The Navy and Marine Corps Intranet (NMCI) is a massive internal network encompassing 363,000 computers serving more than 700,000 sailors, Marines, and civilians. It covers 620 locations in the continental United States, Hawaii and Japan, and is the largest internal computer network in the world. Approximately 20,000 multifunction peripherals (MFPs) are plugged into this network. These devices provide copying and printing services and, when properly configured, can also scan documents.
The Navy was interested in a process that would make it possible to scan to user home directories on network shares or command shares and to process requests for this service. When implemented, each Navy or Marine Corps location could request that scanning be turned on for their devices, and their system integrator would fulfill these requests.
AutoStore from Nuance was the only product that met all of our requirements.
United States Navy and Marine Corps
A cost-effective method for integrating hundreds of different MFP models, standardizing and centralizing configuration and management while complying with extensive security and certification standards
A common MFP control panel interface reduces the need for training
Full audit trail generation and secure user authentication requirements meet DoD security specifications
AutoStore has fulfilled the Navy’s request without compromising security or cost requirements
AutoStore supported the hundreds of MFP models on the NMCI, minimizing the number of people required to configure and administer scanning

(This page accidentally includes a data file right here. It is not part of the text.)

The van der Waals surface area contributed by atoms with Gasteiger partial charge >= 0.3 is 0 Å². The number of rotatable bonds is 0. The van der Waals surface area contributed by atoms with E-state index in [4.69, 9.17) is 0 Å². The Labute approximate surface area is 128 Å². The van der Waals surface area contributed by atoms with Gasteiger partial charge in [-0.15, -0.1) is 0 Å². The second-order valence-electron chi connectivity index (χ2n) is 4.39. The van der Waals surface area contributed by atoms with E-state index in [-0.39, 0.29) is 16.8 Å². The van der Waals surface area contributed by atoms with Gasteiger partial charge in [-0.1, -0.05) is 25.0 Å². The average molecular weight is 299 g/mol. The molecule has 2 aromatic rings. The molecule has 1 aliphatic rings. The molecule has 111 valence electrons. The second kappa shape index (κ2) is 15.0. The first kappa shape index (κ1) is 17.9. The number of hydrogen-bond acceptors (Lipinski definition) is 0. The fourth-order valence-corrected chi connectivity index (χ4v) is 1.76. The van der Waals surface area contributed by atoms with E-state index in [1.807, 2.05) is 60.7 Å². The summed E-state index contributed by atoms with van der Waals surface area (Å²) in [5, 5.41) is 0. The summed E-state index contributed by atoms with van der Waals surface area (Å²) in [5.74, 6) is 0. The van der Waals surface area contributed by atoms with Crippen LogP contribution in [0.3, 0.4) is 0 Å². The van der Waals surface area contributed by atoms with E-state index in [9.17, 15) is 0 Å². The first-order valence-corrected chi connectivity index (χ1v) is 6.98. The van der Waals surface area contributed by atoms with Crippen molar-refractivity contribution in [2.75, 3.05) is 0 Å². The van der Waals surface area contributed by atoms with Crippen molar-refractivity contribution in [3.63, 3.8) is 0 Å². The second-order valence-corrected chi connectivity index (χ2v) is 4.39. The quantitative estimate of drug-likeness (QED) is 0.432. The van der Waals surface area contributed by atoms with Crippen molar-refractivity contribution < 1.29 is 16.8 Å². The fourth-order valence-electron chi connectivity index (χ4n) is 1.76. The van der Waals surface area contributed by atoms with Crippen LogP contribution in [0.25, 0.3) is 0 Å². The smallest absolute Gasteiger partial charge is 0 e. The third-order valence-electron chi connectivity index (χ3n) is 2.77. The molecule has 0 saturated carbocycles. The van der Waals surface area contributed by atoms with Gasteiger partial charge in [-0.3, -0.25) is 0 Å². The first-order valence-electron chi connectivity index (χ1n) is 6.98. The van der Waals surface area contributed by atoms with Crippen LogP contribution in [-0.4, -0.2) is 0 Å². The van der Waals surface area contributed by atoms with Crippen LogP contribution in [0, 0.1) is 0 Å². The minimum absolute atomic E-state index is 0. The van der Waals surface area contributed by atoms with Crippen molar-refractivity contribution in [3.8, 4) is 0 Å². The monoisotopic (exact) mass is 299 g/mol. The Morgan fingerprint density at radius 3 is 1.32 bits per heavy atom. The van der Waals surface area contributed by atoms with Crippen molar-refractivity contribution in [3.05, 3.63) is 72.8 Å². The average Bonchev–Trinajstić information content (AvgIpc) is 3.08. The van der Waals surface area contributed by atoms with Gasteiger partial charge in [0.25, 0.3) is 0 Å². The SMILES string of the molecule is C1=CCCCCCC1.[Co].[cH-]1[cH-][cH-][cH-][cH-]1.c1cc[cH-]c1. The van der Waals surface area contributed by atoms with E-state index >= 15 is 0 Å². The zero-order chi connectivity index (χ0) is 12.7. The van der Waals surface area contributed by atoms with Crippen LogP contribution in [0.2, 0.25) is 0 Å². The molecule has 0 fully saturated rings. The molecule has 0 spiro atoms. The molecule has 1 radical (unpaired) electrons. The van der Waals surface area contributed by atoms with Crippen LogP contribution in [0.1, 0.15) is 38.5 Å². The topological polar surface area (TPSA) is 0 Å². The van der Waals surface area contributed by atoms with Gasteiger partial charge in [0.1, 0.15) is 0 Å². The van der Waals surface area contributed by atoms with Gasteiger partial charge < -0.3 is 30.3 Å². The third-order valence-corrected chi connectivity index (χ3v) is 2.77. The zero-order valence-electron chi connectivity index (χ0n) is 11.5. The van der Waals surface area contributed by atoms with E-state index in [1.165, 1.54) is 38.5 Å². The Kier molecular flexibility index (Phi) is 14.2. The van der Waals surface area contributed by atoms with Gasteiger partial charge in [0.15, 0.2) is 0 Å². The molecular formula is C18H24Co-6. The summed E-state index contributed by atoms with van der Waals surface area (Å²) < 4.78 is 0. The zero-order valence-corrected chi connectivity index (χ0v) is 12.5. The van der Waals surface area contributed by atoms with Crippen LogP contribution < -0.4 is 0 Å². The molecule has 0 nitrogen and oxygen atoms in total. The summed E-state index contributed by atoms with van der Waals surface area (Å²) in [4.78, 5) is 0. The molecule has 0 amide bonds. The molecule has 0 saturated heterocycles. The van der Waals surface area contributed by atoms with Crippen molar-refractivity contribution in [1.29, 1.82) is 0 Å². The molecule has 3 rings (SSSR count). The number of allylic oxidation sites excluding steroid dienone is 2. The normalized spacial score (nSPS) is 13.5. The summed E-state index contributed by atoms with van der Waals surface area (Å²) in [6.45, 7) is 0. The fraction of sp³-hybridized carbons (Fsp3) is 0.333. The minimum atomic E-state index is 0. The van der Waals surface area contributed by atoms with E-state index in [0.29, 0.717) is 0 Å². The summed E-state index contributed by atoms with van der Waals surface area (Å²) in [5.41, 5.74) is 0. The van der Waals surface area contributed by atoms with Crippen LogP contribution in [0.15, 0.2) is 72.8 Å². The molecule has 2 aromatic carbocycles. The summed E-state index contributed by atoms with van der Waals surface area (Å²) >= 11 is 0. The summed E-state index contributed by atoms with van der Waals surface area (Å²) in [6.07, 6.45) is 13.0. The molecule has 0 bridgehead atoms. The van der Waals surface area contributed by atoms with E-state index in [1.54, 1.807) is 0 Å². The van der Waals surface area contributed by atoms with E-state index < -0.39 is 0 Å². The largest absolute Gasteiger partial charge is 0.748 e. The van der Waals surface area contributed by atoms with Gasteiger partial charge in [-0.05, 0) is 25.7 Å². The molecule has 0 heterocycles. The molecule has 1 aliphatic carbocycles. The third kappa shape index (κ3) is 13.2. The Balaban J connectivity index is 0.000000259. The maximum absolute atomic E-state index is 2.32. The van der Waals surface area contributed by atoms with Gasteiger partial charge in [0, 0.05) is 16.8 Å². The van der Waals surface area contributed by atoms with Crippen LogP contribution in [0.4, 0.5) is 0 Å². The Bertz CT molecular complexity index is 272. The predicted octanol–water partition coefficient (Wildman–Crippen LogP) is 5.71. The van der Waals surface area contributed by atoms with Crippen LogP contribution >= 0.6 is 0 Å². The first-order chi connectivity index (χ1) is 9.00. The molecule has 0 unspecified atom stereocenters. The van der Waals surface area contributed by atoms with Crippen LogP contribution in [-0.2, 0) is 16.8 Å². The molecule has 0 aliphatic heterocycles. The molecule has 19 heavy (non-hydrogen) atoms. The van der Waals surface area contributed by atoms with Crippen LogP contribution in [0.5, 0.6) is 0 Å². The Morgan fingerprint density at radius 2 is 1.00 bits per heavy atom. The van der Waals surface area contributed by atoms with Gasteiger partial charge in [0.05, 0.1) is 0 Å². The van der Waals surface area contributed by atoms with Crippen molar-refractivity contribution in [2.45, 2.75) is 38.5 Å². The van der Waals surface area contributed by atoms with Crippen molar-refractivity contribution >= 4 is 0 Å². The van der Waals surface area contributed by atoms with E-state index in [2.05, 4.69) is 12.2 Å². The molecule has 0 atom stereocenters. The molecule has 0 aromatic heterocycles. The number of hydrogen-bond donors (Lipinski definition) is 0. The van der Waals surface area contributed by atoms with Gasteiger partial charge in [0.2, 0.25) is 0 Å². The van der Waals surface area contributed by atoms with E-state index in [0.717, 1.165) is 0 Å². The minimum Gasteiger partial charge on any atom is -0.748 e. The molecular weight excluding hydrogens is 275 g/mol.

Enabling scanning on 20,000 devices wasn’t as simple as flipping a switch—or even 20,000 switches. The Navy uses many different models of MFPs from several different manufacturers. Some of these devices supported the initial goal: scanning to a user home or command directory.
However, configuration and operation was unique to each device or family of devices. It would be a challenge to set up and manage scanning on thousands of devices even if they were identical. In this case, a cost-effective method was needed for integrating hundreds of different models. The project simply wouldn’t be economically feasible unless configuration and management could be standardized and centralized.
But that wasn’t the only challenge. There were also extensive Department of Defense (DOD) security and certification requirements. The DOD required specific lockdown procedures for each model from each manufacturer. The system integrator would have to develop manuals describing how to secure each device and certification would require months of testing.
A cost-effective MFP scanning solution for the Navy would not have been possible without a single product that would permit them to manage up to 20,000 disparate devices centrally and meet security and certification requirements.
AutoStore from Nuance was the only product that met all of the requirements. AutoStore supports more models of MFPs than any other software vendor and made it possible to configure and manage the NMCI devices using a single platform. Standardizing on AutoStore also gave users a common MFP control panel interface, which increased user acceptance and reduced the need for training. Even more importantly, AutoStore met all DOD security specifications and certifications. For example, AutoStore generates a full audit trail of its scanning operations and requires secure user authentication through Lightweight Directory Access Protocol (LDAP) or Active Directory, as well as a government Common Access Card (CAC).